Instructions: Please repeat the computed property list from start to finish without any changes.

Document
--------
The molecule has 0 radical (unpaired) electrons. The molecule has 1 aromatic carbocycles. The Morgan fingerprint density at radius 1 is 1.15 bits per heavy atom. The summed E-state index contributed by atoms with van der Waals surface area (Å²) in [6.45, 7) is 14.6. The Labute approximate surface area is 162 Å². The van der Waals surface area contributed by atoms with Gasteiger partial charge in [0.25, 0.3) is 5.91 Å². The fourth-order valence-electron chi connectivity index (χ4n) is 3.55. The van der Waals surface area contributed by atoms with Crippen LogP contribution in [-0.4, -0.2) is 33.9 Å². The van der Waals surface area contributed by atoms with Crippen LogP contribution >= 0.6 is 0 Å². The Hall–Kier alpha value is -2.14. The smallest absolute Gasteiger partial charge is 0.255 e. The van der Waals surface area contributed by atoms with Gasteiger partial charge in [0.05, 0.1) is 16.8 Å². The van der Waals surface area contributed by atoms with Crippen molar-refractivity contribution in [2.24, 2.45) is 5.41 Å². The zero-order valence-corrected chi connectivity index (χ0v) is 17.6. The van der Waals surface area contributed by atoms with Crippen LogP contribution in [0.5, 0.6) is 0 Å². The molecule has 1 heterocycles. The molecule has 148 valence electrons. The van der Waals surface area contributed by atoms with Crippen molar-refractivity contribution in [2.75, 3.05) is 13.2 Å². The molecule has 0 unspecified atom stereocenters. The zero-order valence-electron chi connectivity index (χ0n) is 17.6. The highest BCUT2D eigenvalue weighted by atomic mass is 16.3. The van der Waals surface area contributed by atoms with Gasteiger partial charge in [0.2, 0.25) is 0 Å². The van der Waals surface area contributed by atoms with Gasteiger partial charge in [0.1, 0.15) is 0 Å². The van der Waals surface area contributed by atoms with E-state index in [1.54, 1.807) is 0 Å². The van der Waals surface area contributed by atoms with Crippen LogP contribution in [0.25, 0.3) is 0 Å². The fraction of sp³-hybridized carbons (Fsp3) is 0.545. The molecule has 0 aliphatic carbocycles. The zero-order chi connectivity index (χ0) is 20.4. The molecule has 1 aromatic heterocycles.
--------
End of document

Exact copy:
The molecule has 0 radical (unpaired) electrons. The molecule has 1 aromatic carbocycles. The Morgan fingerprint density at radius 1 is 1.15 bits per heavy atom. The summed E-state index contributed by atoms with van der Waals surface area (Å²) in [6.45, 7) is 14.6. The Labute approximate surface area is 162 Å². The van der Waals surface area contributed by atoms with Gasteiger partial charge in [0.25, 0.3) is 5.91 Å². The fourth-order valence-electron chi connectivity index (χ4n) is 3.55. The van der Waals surface area contributed by atoms with Crippen LogP contribution in [-0.4, -0.2) is 33.9 Å². The van der Waals surface area contributed by atoms with Crippen LogP contribution >= 0.6 is 0 Å². The Hall–Kier alpha value is -2.14. The smallest absolute Gasteiger partial charge is 0.255 e. The van der Waals surface area contributed by atoms with Gasteiger partial charge in [0.05, 0.1) is 16.8 Å². The van der Waals surface area contributed by atoms with Crippen molar-refractivity contribution in [2.24, 2.45) is 5.41 Å². The zero-order valence-corrected chi connectivity index (χ0v) is 17.6. The van der Waals surface area contributed by atoms with Crippen LogP contribution in [0.5, 0.6) is 0 Å². The molecule has 1 heterocycles. The molecule has 148 valence electrons. The van der Waals surface area contributed by atoms with Crippen molar-refractivity contribution in [2.75, 3.05) is 13.2 Å². The molecule has 0 unspecified atom stereocenters. The zero-order valence-electron chi connectivity index (χ0n) is 17.6. The highest BCUT2D eigenvalue weighted by atomic mass is 16.3. The van der Waals surface area contributed by atoms with Gasteiger partial charge in [0.2, 0.25) is 0 Å². The van der Waals surface area contributed by atoms with Gasteiger partial charge in [0.1, 0.15) is 0 Å². The van der Waals surface area contributed by atoms with E-state index in [1.54, 1.807) is 0 Å². The van der Waals surface area contributed by atoms with Crippen LogP contribution in [0.25, 0.3) is 0 Å². The fraction of sp³-hybridized carbons (Fsp3) is 0.545. The molecule has 0 aliphatic carbocycles. The zero-order chi connectivity index (χ0) is 20.4. The molecule has 1 aromatic heterocycles.